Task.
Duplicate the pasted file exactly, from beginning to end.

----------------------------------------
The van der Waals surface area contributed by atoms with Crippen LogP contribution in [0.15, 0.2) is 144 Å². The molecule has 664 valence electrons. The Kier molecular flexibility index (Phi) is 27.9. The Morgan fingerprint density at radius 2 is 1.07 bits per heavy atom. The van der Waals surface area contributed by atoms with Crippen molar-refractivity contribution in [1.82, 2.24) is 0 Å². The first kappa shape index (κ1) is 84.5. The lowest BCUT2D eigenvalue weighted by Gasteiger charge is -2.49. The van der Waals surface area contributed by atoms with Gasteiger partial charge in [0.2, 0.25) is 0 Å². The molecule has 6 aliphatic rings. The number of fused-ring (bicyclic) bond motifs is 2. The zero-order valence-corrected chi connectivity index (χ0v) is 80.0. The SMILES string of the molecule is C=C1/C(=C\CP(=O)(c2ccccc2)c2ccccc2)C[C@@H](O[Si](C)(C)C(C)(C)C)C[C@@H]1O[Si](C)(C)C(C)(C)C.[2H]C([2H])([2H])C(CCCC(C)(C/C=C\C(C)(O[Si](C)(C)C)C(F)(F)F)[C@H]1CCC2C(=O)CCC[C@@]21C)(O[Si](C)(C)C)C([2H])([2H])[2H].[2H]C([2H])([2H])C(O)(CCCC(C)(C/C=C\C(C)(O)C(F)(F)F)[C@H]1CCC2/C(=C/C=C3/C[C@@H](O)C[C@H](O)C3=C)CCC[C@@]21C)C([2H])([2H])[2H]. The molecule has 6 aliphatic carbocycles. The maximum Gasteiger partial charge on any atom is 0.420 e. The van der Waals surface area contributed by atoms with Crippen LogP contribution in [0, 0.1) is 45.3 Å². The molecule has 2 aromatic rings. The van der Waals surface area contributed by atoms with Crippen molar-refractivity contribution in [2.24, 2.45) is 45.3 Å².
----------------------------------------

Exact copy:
The van der Waals surface area contributed by atoms with Crippen LogP contribution in [0.15, 0.2) is 144 Å². The molecule has 664 valence electrons. The Kier molecular flexibility index (Phi) is 27.9. The Morgan fingerprint density at radius 2 is 1.07 bits per heavy atom. The van der Waals surface area contributed by atoms with Crippen molar-refractivity contribution in [1.82, 2.24) is 0 Å². The first kappa shape index (κ1) is 84.5. The lowest BCUT2D eigenvalue weighted by Gasteiger charge is -2.49. The van der Waals surface area contributed by atoms with Gasteiger partial charge in [0.2, 0.25) is 0 Å². The molecule has 6 aliphatic rings. The number of fused-ring (bicyclic) bond motifs is 2. The zero-order valence-corrected chi connectivity index (χ0v) is 80.0. The SMILES string of the molecule is C=C1/C(=C\CP(=O)(c2ccccc2)c2ccccc2)C[C@@H](O[Si](C)(C)C(C)(C)C)C[C@@H]1O[Si](C)(C)C(C)(C)C.[2H]C([2H])([2H])C(CCCC(C)(C/C=C\C(C)(O[Si](C)(C)C)C(F)(F)F)[C@H]1CCC2C(=O)CCC[C@@]21C)(O[Si](C)(C)C)C([2H])([2H])[2H].[2H]C([2H])([2H])C(O)(CCCC(C)(C/C=C\C(C)(O)C(F)(F)F)[C@H]1CCC2/C(=C/C=C3/C[C@@H](O)C[C@H](O)C3=C)CCC[C@@]21C)C([2H])([2H])[2H]. The molecule has 6 aliphatic carbocycles. The maximum Gasteiger partial charge on any atom is 0.420 e. The van der Waals surface area contributed by atoms with Crippen LogP contribution in [0, 0.1) is 45.3 Å². The molecule has 2 aromatic rings. The van der Waals surface area contributed by atoms with Crippen molar-refractivity contribution in [2.24, 2.45) is 45.3 Å².